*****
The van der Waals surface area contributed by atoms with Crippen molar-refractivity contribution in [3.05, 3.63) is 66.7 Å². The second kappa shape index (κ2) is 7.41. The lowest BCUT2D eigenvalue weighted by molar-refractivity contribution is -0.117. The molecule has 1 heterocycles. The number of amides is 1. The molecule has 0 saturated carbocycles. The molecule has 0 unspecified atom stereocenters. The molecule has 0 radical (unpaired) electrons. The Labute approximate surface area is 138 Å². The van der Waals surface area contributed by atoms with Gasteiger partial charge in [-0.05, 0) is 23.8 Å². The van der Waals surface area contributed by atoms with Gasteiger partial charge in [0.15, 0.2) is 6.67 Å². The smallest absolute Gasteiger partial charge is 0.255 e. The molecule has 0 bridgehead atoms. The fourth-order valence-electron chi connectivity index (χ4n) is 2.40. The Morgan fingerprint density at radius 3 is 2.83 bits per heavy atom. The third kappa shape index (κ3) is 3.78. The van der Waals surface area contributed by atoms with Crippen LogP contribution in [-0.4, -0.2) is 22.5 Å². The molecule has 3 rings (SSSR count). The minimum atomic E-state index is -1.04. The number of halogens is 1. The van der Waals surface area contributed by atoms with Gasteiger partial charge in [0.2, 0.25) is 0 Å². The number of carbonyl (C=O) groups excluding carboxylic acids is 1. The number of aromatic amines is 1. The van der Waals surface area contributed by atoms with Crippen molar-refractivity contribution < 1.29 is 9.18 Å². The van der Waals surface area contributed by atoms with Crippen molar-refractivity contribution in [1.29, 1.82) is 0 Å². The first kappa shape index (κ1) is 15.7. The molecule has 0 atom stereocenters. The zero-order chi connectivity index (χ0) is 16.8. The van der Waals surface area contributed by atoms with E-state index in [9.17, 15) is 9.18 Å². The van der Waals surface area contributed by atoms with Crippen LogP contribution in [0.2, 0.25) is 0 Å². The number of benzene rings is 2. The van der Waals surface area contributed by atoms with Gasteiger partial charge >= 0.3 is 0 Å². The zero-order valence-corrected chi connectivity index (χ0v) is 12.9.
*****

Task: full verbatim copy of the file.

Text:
The van der Waals surface area contributed by atoms with Crippen molar-refractivity contribution in [3.05, 3.63) is 66.7 Å². The second kappa shape index (κ2) is 7.41. The lowest BCUT2D eigenvalue weighted by molar-refractivity contribution is -0.117. The molecule has 1 heterocycles. The number of amides is 1. The molecule has 0 saturated carbocycles. The molecule has 0 unspecified atom stereocenters. The molecule has 0 radical (unpaired) electrons. The Labute approximate surface area is 138 Å². The van der Waals surface area contributed by atoms with Gasteiger partial charge in [-0.05, 0) is 23.8 Å². The van der Waals surface area contributed by atoms with Gasteiger partial charge in [0.15, 0.2) is 6.67 Å². The smallest absolute Gasteiger partial charge is 0.255 e. The molecule has 0 bridgehead atoms. The fourth-order valence-electron chi connectivity index (χ4n) is 2.40. The Morgan fingerprint density at radius 3 is 2.83 bits per heavy atom. The third kappa shape index (κ3) is 3.78. The van der Waals surface area contributed by atoms with Crippen LogP contribution in [-0.4, -0.2) is 22.5 Å². The molecule has 3 rings (SSSR count). The minimum atomic E-state index is -1.04. The number of halogens is 1. The van der Waals surface area contributed by atoms with Gasteiger partial charge in [0.2, 0.25) is 0 Å². The number of carbonyl (C=O) groups excluding carboxylic acids is 1. The number of aromatic amines is 1. The van der Waals surface area contributed by atoms with Crippen molar-refractivity contribution < 1.29 is 9.18 Å². The van der Waals surface area contributed by atoms with Crippen molar-refractivity contribution in [1.29, 1.82) is 0 Å². The first kappa shape index (κ1) is 15.7. The molecule has 0 atom stereocenters. The zero-order chi connectivity index (χ0) is 16.8. The van der Waals surface area contributed by atoms with E-state index in [9.17, 15) is 9.18 Å². The van der Waals surface area contributed by atoms with Crippen LogP contribution in [0.2, 0.25) is 0 Å². The number of benzene rings is 2. The van der Waals surface area contributed by atoms with Gasteiger partial charge >= 0.3 is 0 Å². The zero-order valence-corrected chi connectivity index (χ0v) is 12.9.